Polinski compared the issue to “cyber banging.” Cyber banging is when gang members taunt or disrespect rival gang members with postings and/or videos via social media.  Though the potential to escalate into violence is more likely with cyber banging, the use of  symbols/emoji might lead to gang “tagging” (graffiti) to mark territory,” he noted.

In the end, the Evanston Police would like to remind the public: Like so many things in this day and age in which technology and social media are concerned, it is extremely convenient and effortless to thoughtlessly tap a couple of keys and hit the send button “on the fly” without considering the consequences.

Photo at top: Screenshot of emoji used in a popular messaging app, WeChat. (Colin Mo/MEDILL)

One bullet, two victims: Protesters rally for convicted NYPD officer

By Shanshan Wang

Thousands of people, mostly Chinese-Americans, marched in downtown Chicago Saturday, calling justice for former NYPD officer Peter Liang, who was convicted of manslaughter in the fatal shooting of a black man in 2014.

The protesters chanted along the way, holding national flags, signs and banners with slogans conveying the message that selective justice is not justice, and that Liang is a scapegoat. Many of them have been following the news and sharing the protest information on WeChat, the most popular social media platform among Chinese community.

On Saturday, throngs of protesters, many from Chicago’s Chinese American community, decried the guilty verdict in the police shooting trail of Peter Liang in New York. Liang was convicted of shooting Akai Gurley, an African American, in 2014 while on the job as a New York City cop. Many protesters said race is not an issue here and that their main appeal was to have justice in law. However, at least one black woman insisted black lives matter. (Yunfei Zhao / MEDILL)

Continue reading One bullet, two victims: Protesters rally for convicted NYPD officer

Urban League panel works out community trust issues

By Thomas Vogel
Video by Hannah Gebresilassie

Police tactics, mental-health awareness and youth engagement were top concerns for a panel of community leaders, government officials and media personalities assembled Tuesday for a community forum at the South Side headquarters of the Urban League of Chicago.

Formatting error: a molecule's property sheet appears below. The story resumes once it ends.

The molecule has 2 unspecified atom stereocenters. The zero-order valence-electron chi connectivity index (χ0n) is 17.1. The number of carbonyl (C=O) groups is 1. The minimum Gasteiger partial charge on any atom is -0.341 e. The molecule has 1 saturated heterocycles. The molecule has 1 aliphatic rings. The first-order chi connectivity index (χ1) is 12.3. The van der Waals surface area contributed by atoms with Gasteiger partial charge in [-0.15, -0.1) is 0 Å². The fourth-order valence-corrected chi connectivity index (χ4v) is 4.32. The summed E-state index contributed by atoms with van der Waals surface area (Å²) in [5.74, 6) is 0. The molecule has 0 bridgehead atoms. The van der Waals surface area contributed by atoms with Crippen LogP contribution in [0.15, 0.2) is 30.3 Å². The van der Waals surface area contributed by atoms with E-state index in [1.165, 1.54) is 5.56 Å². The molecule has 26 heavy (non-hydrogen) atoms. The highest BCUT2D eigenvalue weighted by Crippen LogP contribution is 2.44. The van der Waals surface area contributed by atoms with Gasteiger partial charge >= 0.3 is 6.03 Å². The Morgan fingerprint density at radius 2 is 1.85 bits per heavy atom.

Representatives from Chicago Police Department, community leaders and citizens discussed issues around building trust within the Chicago community, coordinated by Chicago Urban League and Illinois Campaign for Political Reform. (Hannah Gebresilassie/MEDILL REPORTS)

The event, co-sponsored by the Campaign for Political Reform, comes at a low point in the relationship between city government and residents. Persistent crime, lack of jobs and decreased government services coupled with several recent high-profile police shootings, including the killing of teens Laquan McDonald, Quintonio LeGrier and Cedrick Chatman have contributed to the rocky relationship. The panelists, who each brought a different professional perspective, helped workshop solutions but acknowledged the complexity of the problem.

“It’s devastating to see the lack of trust,” said Alexa James, executive director of the National Alliance on Mental Illness Chicago, a mental health organization. “We have years and year of work to be done. This is a significant culture change.”

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Police recruitment numbers down

By Iacopo Luzi

In East Side, on a cold night with no one on the streets, the lights of Taylor Elementary School are turned on to welcome aspiring police officers. But almost no one shows up.

Taylor is open to host a Chicago Police Department recruitment fair, organized by Ald. Susan Sadlowski Garza (10th Ward). Other fairs are being held elsewhere in the city in advance of the Jan. 31 deadline to apply to become an officer.

“We organized this event to give a chance to people to apply for a good job, with a good salary, a possibility for many people here on East Side,” said Garza. However, despite the good intentions, fewer than 10 people showed up, stopping briefly to ask a few questions of the officers at the fair and then quickly disappearing.
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Feeling the heat, Chicago Police counter criticism, highlight ‘good works’

By Thomas Vogel

De-escalating a domestic dispute in Englewood. A drug bust in the Harrison District. A South Side foot chase to catch a carjacker. These are just a few of the instances the Chicago Police Department recognized Tuesday morning at its monthly Commendation Ceremony.

Designed to emphasize positive instances of crime fighting, the event offered the department a way to counterbalance the negative attitude many Chicagoans have adopted toward the nation’s second-largest police force following several embarrassing incidents.